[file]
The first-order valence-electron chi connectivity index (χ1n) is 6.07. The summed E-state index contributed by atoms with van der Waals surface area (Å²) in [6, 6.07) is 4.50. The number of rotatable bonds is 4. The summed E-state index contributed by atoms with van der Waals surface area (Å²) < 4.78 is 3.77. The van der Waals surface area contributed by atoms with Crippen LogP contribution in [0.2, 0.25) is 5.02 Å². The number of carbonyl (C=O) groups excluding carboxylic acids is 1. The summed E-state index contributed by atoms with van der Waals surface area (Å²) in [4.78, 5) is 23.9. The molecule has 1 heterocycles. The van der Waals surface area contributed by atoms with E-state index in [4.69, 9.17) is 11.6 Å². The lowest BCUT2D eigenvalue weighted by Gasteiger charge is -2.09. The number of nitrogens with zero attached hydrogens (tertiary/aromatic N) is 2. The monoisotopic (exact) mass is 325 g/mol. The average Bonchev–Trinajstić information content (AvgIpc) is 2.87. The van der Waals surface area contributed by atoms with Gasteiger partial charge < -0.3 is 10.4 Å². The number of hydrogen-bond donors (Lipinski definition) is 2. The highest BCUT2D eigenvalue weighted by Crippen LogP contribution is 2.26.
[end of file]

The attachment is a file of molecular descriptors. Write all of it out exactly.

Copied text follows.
The first-order valence-electron chi connectivity index (χ1n) is 6.07. The summed E-state index contributed by atoms with van der Waals surface area (Å²) in [6, 6.07) is 4.50. The number of rotatable bonds is 4. The summed E-state index contributed by atoms with van der Waals surface area (Å²) < 4.78 is 3.77. The van der Waals surface area contributed by atoms with Crippen LogP contribution in [0.2, 0.25) is 5.02 Å². The number of carbonyl (C=O) groups excluding carboxylic acids is 1. The summed E-state index contributed by atoms with van der Waals surface area (Å²) in [4.78, 5) is 23.9. The molecule has 1 heterocycles. The van der Waals surface area contributed by atoms with E-state index in [4.69, 9.17) is 11.6 Å². The lowest BCUT2D eigenvalue weighted by Gasteiger charge is -2.09. The number of nitrogens with zero attached hydrogens (tertiary/aromatic N) is 2. The monoisotopic (exact) mass is 325 g/mol. The average Bonchev–Trinajstić information content (AvgIpc) is 2.87. The van der Waals surface area contributed by atoms with Gasteiger partial charge < -0.3 is 10.4 Å². The number of hydrogen-bond donors (Lipinski definition) is 2. The highest BCUT2D eigenvalue weighted by Crippen LogP contribution is 2.26.